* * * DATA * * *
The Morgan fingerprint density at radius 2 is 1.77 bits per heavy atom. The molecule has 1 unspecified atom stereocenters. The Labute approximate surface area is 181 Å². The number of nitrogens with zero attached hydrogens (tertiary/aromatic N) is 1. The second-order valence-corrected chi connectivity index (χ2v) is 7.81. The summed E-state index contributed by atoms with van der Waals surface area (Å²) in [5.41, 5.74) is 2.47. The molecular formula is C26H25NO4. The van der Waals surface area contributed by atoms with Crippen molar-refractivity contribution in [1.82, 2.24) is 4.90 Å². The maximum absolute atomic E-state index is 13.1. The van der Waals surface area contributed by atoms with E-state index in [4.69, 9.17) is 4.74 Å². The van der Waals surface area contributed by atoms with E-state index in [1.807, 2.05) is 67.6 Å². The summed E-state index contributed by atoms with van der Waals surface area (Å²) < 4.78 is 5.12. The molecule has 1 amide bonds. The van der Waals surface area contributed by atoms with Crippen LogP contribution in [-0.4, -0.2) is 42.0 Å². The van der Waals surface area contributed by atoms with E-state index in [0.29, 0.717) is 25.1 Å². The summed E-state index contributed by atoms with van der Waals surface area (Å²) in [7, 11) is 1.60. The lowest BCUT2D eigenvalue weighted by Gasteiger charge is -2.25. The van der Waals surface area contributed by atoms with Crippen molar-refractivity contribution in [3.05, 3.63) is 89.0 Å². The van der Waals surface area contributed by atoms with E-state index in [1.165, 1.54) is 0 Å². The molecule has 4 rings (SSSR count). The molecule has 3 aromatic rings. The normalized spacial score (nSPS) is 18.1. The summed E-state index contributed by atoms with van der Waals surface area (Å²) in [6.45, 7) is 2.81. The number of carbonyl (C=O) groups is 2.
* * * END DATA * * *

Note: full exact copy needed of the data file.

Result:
The Morgan fingerprint density at radius 2 is 1.77 bits per heavy atom. The molecule has 1 unspecified atom stereocenters. The Labute approximate surface area is 181 Å². The number of nitrogens with zero attached hydrogens (tertiary/aromatic N) is 1. The second-order valence-corrected chi connectivity index (χ2v) is 7.81. The summed E-state index contributed by atoms with van der Waals surface area (Å²) in [5.41, 5.74) is 2.47. The molecular formula is C26H25NO4. The van der Waals surface area contributed by atoms with Crippen molar-refractivity contribution in [1.82, 2.24) is 4.90 Å². The maximum absolute atomic E-state index is 13.1. The van der Waals surface area contributed by atoms with E-state index in [4.69, 9.17) is 4.74 Å². The van der Waals surface area contributed by atoms with E-state index in [1.807, 2.05) is 67.6 Å². The summed E-state index contributed by atoms with van der Waals surface area (Å²) < 4.78 is 5.12. The molecule has 1 amide bonds. The van der Waals surface area contributed by atoms with Crippen LogP contribution in [-0.4, -0.2) is 42.0 Å². The van der Waals surface area contributed by atoms with E-state index in [0.29, 0.717) is 25.1 Å². The summed E-state index contributed by atoms with van der Waals surface area (Å²) in [7, 11) is 1.60. The lowest BCUT2D eigenvalue weighted by Gasteiger charge is -2.25. The van der Waals surface area contributed by atoms with Crippen molar-refractivity contribution in [3.05, 3.63) is 89.0 Å². The van der Waals surface area contributed by atoms with E-state index in [1.165, 1.54) is 0 Å². The molecule has 4 rings (SSSR count). The molecule has 3 aromatic rings. The normalized spacial score (nSPS) is 18.1. The summed E-state index contributed by atoms with van der Waals surface area (Å²) in [6.45, 7) is 2.81. The number of carbonyl (C=O) groups is 2.